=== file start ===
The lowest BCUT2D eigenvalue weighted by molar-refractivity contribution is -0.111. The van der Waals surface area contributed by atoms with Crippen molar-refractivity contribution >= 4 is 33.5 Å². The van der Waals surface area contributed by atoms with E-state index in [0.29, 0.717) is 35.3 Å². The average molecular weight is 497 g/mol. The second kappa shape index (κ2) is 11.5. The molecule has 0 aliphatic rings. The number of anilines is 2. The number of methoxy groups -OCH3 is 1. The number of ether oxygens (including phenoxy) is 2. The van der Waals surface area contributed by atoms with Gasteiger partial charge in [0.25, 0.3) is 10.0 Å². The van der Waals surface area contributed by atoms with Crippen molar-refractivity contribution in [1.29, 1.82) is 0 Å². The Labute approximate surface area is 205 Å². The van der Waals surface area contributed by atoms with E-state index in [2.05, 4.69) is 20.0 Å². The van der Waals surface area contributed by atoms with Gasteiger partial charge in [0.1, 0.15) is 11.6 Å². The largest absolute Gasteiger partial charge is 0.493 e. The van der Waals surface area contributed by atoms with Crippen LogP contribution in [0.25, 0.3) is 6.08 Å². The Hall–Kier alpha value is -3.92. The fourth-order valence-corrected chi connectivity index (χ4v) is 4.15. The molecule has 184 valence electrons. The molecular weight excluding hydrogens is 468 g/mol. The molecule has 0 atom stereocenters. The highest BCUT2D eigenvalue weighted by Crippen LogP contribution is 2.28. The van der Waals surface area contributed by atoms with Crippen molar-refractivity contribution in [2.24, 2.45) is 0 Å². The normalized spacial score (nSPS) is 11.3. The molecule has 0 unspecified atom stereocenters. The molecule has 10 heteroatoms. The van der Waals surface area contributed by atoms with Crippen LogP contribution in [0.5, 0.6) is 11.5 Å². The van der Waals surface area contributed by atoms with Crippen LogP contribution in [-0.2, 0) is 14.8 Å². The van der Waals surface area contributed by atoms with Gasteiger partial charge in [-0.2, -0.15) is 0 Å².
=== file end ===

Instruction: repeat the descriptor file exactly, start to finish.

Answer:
The lowest BCUT2D eigenvalue weighted by molar-refractivity contribution is -0.111. The van der Waals surface area contributed by atoms with Crippen molar-refractivity contribution >= 4 is 33.5 Å². The van der Waals surface area contributed by atoms with E-state index in [0.29, 0.717) is 35.3 Å². The average molecular weight is 497 g/mol. The second kappa shape index (κ2) is 11.5. The molecule has 0 aliphatic rings. The number of anilines is 2. The number of methoxy groups -OCH3 is 1. The number of ether oxygens (including phenoxy) is 2. The van der Waals surface area contributed by atoms with Gasteiger partial charge in [0.25, 0.3) is 10.0 Å². The van der Waals surface area contributed by atoms with Crippen molar-refractivity contribution in [1.29, 1.82) is 0 Å². The Labute approximate surface area is 205 Å². The van der Waals surface area contributed by atoms with E-state index in [2.05, 4.69) is 20.0 Å². The van der Waals surface area contributed by atoms with Gasteiger partial charge in [0.1, 0.15) is 11.6 Å². The largest absolute Gasteiger partial charge is 0.493 e. The van der Waals surface area contributed by atoms with Crippen LogP contribution in [0.25, 0.3) is 6.08 Å². The Hall–Kier alpha value is -3.92. The fourth-order valence-corrected chi connectivity index (χ4v) is 4.15. The molecule has 184 valence electrons. The molecular weight excluding hydrogens is 468 g/mol. The molecule has 0 atom stereocenters. The highest BCUT2D eigenvalue weighted by Crippen LogP contribution is 2.28. The van der Waals surface area contributed by atoms with Crippen molar-refractivity contribution in [2.24, 2.45) is 0 Å². The normalized spacial score (nSPS) is 11.3. The molecule has 0 unspecified atom stereocenters. The molecule has 10 heteroatoms. The van der Waals surface area contributed by atoms with Crippen LogP contribution in [0.5, 0.6) is 11.5 Å². The van der Waals surface area contributed by atoms with Crippen LogP contribution in [-0.2, 0) is 14.8 Å². The van der Waals surface area contributed by atoms with Gasteiger partial charge in [-0.2, -0.15) is 0 Å².